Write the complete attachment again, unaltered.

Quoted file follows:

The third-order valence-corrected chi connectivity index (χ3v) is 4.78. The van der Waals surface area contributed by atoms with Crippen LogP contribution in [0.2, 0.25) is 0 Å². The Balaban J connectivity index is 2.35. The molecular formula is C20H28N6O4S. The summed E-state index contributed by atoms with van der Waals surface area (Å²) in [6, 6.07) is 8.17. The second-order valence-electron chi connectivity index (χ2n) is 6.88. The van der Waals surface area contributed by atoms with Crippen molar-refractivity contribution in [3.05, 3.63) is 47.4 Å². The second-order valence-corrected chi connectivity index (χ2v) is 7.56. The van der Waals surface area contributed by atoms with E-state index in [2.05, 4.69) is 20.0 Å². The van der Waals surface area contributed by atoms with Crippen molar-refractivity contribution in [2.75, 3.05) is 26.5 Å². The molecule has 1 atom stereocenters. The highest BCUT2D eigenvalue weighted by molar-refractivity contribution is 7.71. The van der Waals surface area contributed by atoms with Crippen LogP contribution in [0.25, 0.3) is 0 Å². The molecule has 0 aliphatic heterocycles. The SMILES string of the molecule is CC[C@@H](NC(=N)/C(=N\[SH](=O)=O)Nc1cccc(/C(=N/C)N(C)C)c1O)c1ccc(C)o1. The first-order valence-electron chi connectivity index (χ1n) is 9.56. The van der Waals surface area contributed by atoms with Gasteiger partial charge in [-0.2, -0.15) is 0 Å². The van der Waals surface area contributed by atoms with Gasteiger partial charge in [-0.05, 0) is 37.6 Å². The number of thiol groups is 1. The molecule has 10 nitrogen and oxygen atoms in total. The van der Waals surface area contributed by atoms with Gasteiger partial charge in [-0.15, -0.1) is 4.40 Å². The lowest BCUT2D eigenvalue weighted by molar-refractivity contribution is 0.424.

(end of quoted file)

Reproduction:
The third-order valence-corrected chi connectivity index (χ3v) is 4.78. The van der Waals surface area contributed by atoms with Crippen LogP contribution in [0.2, 0.25) is 0 Å². The Balaban J connectivity index is 2.35. The molecular formula is C20H28N6O4S. The summed E-state index contributed by atoms with van der Waals surface area (Å²) in [6, 6.07) is 8.17. The second-order valence-electron chi connectivity index (χ2n) is 6.88. The van der Waals surface area contributed by atoms with Crippen molar-refractivity contribution in [3.05, 3.63) is 47.4 Å². The second-order valence-corrected chi connectivity index (χ2v) is 7.56. The van der Waals surface area contributed by atoms with E-state index in [2.05, 4.69) is 20.0 Å². The van der Waals surface area contributed by atoms with Crippen molar-refractivity contribution in [2.75, 3.05) is 26.5 Å². The molecule has 1 atom stereocenters. The highest BCUT2D eigenvalue weighted by molar-refractivity contribution is 7.71. The van der Waals surface area contributed by atoms with Crippen LogP contribution in [0.25, 0.3) is 0 Å². The molecule has 0 aliphatic heterocycles. The SMILES string of the molecule is CC[C@@H](NC(=N)/C(=N\[SH](=O)=O)Nc1cccc(/C(=N/C)N(C)C)c1O)c1ccc(C)o1. The first-order valence-electron chi connectivity index (χ1n) is 9.56. The van der Waals surface area contributed by atoms with Gasteiger partial charge in [-0.2, -0.15) is 0 Å². The van der Waals surface area contributed by atoms with Gasteiger partial charge in [-0.05, 0) is 37.6 Å². The number of thiol groups is 1. The molecule has 10 nitrogen and oxygen atoms in total. The van der Waals surface area contributed by atoms with Gasteiger partial charge in [-0.15, -0.1) is 4.40 Å². The lowest BCUT2D eigenvalue weighted by molar-refractivity contribution is 0.424.